I would like to be able to SSH to my machine using a Gemalto .NET Smart Card as the authentication method. How could this be done on a Fedora 13 (or generic Red Hat style) machine?

These are the rough steps I think are needed:

  1. Provision certificate for the smart card (and possibly a CA to issue it?)
  2. Get the certificate onto the smart card
  3. Configure SSH server to allow smart card authentication and configure it to use a particular certificate/CA
  4. An SSH client that has smart card support (extra points for a free Windows based one)

4 Answers 4


Gemalto drivers are now open source I believe. They have the source code on their website.

You will need to configure the pam module (I'm not sure how to do this, but the code is certainly there). I imagine the pam configuration would require a mapping of a certificate principle to a local user id.

GDM I believe supports smart cards now, but I'm not sure how it detects it. I'll try to look this up later (easiest way is probably to just peek at the gdm source code).

Of course this all requires pcscd and libpcsclite to be installed. You will also need to copy the libgtop11dotnet.so to /usr/lib.

source code to compile libgtop11dotnet.so : https://github.com/AbigailBuccaneer/libgtop11dotnet


I'd recommend kerberos. MIT produces a krb5 client & server.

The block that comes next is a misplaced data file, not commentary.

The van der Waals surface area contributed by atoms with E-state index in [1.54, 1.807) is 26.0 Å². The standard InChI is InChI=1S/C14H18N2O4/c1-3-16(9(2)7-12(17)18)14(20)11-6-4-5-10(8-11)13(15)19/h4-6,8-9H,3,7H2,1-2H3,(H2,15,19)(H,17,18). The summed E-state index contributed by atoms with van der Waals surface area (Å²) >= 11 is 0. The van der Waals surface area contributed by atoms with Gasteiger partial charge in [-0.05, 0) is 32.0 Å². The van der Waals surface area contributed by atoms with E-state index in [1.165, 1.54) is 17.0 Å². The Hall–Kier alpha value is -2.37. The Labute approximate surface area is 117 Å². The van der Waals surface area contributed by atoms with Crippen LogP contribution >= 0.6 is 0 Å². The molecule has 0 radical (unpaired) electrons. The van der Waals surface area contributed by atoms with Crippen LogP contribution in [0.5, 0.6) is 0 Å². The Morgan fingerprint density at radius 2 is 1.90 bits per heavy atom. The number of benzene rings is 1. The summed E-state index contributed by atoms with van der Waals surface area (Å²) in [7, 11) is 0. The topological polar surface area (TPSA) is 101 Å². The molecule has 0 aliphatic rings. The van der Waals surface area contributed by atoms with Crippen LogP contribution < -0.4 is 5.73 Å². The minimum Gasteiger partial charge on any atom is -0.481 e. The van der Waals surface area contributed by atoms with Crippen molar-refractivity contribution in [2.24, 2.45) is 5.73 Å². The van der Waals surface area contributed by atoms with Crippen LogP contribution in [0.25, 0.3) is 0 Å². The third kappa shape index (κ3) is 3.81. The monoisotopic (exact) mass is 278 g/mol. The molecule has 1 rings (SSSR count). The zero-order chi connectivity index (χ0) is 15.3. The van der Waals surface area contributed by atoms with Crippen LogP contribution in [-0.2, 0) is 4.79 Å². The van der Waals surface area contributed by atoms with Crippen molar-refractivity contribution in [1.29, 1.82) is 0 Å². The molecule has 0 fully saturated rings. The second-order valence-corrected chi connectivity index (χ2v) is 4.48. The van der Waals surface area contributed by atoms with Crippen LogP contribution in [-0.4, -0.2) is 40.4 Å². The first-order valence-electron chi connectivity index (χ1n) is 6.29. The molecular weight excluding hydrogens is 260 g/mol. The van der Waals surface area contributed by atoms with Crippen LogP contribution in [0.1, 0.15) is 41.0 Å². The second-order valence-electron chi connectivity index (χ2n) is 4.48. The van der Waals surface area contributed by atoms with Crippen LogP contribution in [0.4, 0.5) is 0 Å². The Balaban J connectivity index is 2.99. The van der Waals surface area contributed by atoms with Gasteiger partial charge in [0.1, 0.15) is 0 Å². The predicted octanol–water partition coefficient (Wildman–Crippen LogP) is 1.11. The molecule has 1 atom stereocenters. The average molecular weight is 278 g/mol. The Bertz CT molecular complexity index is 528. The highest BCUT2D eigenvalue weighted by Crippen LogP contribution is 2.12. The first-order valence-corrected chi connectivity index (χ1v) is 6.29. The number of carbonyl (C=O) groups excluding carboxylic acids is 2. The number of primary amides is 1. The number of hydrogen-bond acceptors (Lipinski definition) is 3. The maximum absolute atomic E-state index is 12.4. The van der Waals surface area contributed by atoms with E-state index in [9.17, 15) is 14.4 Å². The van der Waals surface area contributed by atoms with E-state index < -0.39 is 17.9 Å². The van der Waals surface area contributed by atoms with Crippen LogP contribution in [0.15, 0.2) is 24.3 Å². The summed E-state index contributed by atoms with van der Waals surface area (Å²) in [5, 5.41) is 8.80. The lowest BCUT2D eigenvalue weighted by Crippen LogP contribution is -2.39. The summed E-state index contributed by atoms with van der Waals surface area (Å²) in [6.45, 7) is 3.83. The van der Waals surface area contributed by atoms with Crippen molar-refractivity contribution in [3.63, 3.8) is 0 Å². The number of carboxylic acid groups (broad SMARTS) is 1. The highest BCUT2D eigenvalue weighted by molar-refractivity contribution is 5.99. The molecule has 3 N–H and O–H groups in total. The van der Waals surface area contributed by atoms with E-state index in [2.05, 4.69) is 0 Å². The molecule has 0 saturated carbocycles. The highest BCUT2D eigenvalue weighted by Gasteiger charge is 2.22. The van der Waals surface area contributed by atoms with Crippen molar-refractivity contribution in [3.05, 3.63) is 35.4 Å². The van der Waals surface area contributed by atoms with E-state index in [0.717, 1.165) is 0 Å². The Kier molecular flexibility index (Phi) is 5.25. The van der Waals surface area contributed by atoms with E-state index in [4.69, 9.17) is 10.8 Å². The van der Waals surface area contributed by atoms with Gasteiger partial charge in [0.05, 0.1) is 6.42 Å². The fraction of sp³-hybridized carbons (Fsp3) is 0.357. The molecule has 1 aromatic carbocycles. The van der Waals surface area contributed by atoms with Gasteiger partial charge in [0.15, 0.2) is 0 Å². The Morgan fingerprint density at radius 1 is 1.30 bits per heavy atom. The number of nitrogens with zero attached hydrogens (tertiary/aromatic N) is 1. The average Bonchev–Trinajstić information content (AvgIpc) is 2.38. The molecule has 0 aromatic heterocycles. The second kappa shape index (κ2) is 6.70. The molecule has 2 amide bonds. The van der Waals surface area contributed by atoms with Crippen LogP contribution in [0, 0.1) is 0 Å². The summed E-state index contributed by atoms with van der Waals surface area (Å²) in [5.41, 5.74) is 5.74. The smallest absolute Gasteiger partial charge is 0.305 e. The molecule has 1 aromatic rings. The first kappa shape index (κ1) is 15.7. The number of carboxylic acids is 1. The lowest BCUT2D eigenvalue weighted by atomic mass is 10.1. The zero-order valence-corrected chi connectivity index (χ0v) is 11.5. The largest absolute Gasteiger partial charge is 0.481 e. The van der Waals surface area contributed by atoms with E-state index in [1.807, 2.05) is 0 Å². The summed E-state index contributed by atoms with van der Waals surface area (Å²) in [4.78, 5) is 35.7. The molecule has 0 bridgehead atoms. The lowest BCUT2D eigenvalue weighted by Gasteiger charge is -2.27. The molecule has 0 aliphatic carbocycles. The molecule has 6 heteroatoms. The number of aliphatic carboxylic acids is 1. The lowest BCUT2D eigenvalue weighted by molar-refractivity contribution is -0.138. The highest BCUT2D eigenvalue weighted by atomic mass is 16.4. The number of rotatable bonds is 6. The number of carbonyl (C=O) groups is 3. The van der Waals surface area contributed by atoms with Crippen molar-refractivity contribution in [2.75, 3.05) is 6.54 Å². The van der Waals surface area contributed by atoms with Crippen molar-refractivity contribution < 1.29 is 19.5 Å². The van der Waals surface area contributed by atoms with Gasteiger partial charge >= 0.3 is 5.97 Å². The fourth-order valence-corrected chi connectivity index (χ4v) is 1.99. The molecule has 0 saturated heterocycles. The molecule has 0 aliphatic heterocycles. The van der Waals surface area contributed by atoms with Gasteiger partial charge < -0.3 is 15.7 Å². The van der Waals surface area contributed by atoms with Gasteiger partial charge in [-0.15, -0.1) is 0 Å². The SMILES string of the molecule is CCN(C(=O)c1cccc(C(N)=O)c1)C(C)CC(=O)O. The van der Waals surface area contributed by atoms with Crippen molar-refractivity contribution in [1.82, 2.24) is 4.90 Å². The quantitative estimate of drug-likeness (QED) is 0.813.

vwduder, could you recommend a smart card reader and a source of FIPS-201 compliant cards?


I have a copy on my own server, but I am not popular enough on this stacktrace at this moment to share it with you. The above is only slightly less reliable than our own servers, so you will probably be able to get it from them ;)

[edit] I'm now popular enough!



When using RSA keys, 1) and 2) are trivial, because as we'll see in 3) the actual certificate is irrelevant in this context. Just head to cacert.org or generate a self-signed certificate and you are all set.

For 3) you'll need to extract your public key and install it in $HOME/.ssh/authorized_keys. Pay attention to file ownership and permissions! (700 for .ssh, 600 for authorized_keys). Host-wide public key authentication is discouraged but left as an exercise for inquisitive minds.

As for 4) you should look into PuTTY SC ( http://www.joebar.ch/puttysc/ ) or -preferably- PuTTY-CAC ( http://www.risacher.org/putty-cac/ ) which improves upon PuTTY SC with a better public key extraction algorithm and also includes the Kerberos-GSSAPI support from the development branch of PuTTY.


I made a video to show to use a smart card with a Linux server using PuttySC and SecureCRT. You can watch it here: How to SSH with your Smart Card

I do not explain how to provision a certificate in the card, but if you do, remember the admin key of the card should be changed using a Card Management System. It will be a lot easier for you if your company provides you with a smart card so that you don't have to worry about this part.

Once you have the card provisioned, you need to extract the public key out, then add it to ~/.sshd/authorized_key.

To connect to the server, you can use tools such as PuttySC or SecureCRT. You will need to obtain the PSKC#11 library for the card (either from the smart card manufacturer or an open source version). Configure the SSH tool with the library, it should be able to read it and find the certificate.

When you authenticate, the tool will prompt you for the smart card PIN.

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